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The name Bechwithey belongs to the early history of Britain, it's origins lie with the Anglo-Saxons. It is a product of their having lived at Beckwith in the Yorkshire parish of Pannal, and it is from this location that the name Bechwithey is derived. The distinguished name Bechwithey is derived from the Old English word bece, which means beech, and the Old Norse word vior, which means wood. Thus the surname Bechwithey indicates the proximity of the town to a grove of beech trees. [1]CITATION[CLOSE]
Hanks, Patricia and Flavia Hodges, A Dictionary of Surnames. Oxford: Oxford University Press, 1988. Print. (ISBN 0-19-211592-8)
The name of Beckwith is said to have been changed from Malbie in the 12th century. [2]CITATION[CLOSE]
Lowe, Mark Anthony, Patronymica Britannica, A Dictionary of Family Names of the United Kingdom. London: John Russel Smith, 1860. Print.


Early Origins of the Bechwithey family


The surname Bechwithey was first found in Yorkshire, where "most of the armigerous families of the name spring from, and Beckwith, a hamlet in the parish of Pannal, in that county, is probably the cradle of the race. " [2]CITATION[CLOSE]
Lowe, Mark Anthony, Patronymica Britannica, A Dictionary of Family Names of the United Kingdom. London: John Russel Smith, 1860. Print.

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Early History of the Bechwithey family

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Early History of the Bechwithey family


This web page shows only a small excerpt of our Bechwithey research.
Another 115 words (8 lines of text) are included under the topic Early Bechwithey History in all our PDF Extended History products and printed products wherever possible.

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Bechwithey Spelling Variations

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Bechwithey Spelling Variations


Until the dictionary, an invention of only the last few hundred years, the English language lacked any comprehensive system of spelling rules. Consequently, spelling variations in names are frequently found in early Anglo-Saxon and later Anglo-Norman documents. One person's name was often spelled several different ways over a lifetime. The recorded variations of Bechwithey include Beckwith, Beckworth, Beckworthe and others.

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Early Notables of the Bechwithey family (pre 1700)

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Early Notables of the Bechwithey family (pre 1700)


More information is included under the topic Early Bechwithey Notables in all our PDF Extended History products and printed products wherever possible.

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Migration of the Bechwithey family to the New World and Oceana

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Migration of the Bechwithey family to the New World and Oceana


Thousands of English families boarded ships sailing to the New World in the hope of escaping the unrest found in England at this time. Although the search for opportunity and freedom from persecution abroad took the lives of many because of the cramped conditions and unsanitary nature of the vessels, the opportunity perceived in the growing colonies of North America beckoned. Many of the settlers who survived the journey went on to make important contributions to the transplanted cultures of their adopted countries. The Bechwithey were among these contributors, for they have been located in early North American records: Sir Marmaduke Beckwith of Aldborough who settled in Richmond County, Virginia in 1748; but he had been preceded by Matthew Beckwith who settled in Connecticut in 1635.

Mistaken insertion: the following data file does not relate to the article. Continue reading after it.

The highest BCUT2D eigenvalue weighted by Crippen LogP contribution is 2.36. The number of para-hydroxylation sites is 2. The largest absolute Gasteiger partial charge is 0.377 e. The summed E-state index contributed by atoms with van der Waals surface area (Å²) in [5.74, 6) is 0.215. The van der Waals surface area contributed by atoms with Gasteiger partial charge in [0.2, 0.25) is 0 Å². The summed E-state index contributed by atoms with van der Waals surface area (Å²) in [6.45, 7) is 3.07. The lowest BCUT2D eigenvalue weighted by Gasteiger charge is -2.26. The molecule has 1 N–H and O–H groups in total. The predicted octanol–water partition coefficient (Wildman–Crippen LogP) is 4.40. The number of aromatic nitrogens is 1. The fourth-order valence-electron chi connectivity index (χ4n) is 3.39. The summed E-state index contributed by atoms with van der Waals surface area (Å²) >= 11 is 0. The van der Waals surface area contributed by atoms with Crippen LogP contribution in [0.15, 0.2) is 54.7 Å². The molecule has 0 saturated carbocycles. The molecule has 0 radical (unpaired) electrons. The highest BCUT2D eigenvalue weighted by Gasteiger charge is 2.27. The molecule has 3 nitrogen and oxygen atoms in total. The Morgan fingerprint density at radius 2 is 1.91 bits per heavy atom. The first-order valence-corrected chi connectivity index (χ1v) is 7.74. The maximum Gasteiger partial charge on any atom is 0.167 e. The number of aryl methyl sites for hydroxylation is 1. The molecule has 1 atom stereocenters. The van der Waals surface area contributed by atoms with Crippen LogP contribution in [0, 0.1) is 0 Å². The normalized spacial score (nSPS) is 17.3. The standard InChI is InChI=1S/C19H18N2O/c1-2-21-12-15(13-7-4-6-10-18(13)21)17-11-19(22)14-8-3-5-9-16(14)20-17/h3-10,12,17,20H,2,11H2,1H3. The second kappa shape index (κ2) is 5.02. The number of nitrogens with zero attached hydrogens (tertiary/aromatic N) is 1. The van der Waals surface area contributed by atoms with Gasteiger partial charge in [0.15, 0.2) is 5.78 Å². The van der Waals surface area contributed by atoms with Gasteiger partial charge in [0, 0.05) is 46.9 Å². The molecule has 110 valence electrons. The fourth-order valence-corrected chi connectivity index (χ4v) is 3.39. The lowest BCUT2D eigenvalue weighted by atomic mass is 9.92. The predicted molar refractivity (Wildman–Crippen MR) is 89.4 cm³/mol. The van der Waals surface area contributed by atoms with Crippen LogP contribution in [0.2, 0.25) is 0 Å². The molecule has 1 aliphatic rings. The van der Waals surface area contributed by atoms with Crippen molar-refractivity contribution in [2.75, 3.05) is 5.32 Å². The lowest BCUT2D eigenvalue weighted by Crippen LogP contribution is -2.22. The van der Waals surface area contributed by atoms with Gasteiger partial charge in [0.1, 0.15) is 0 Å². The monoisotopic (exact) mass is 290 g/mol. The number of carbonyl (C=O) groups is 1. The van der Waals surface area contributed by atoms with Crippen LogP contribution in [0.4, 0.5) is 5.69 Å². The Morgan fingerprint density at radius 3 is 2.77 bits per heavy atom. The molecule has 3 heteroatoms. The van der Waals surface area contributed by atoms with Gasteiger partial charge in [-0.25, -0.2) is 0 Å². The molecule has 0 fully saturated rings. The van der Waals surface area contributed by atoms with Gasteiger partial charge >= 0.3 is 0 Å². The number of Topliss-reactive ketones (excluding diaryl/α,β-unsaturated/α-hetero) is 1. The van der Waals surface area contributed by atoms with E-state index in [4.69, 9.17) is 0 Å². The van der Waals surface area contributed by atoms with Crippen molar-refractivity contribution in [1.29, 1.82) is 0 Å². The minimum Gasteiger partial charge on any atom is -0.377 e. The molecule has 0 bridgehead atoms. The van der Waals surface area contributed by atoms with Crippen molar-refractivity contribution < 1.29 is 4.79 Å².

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The Bechwithey Motto

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The Bechwithey Motto


The motto was originally a war cry or slogan. Mottoes first began to be shown with arms in the 14th and 15th centuries, but were not in general use until the 17th century. Thus the oldest coats of arms generally do not include a motto. Mottoes seldom form part of the grant of arms: Under most heraldic authorities, a motto is an optional component of the coat of arms, and can be added to or changed at will; many families have chosen not to display a motto.

Motto: Jouir en bien
Motto Translation: To enjoy innocent


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Bechwithey Family Crest Products

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Bechwithey Family Crest Products



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See Also

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See Also



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Citations

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Citations


  1. ^ Hanks, Patricia and Flavia Hodges, A Dictionary of Surnames. Oxford: Oxford University Press, 1988. Print. (ISBN 0-19-211592-8)
  2. ^ Lowe, Mark Anthony, Patronymica Britannica, A Dictionary of Family Names of the United Kingdom. London: John Russel Smith, 1860. Print.

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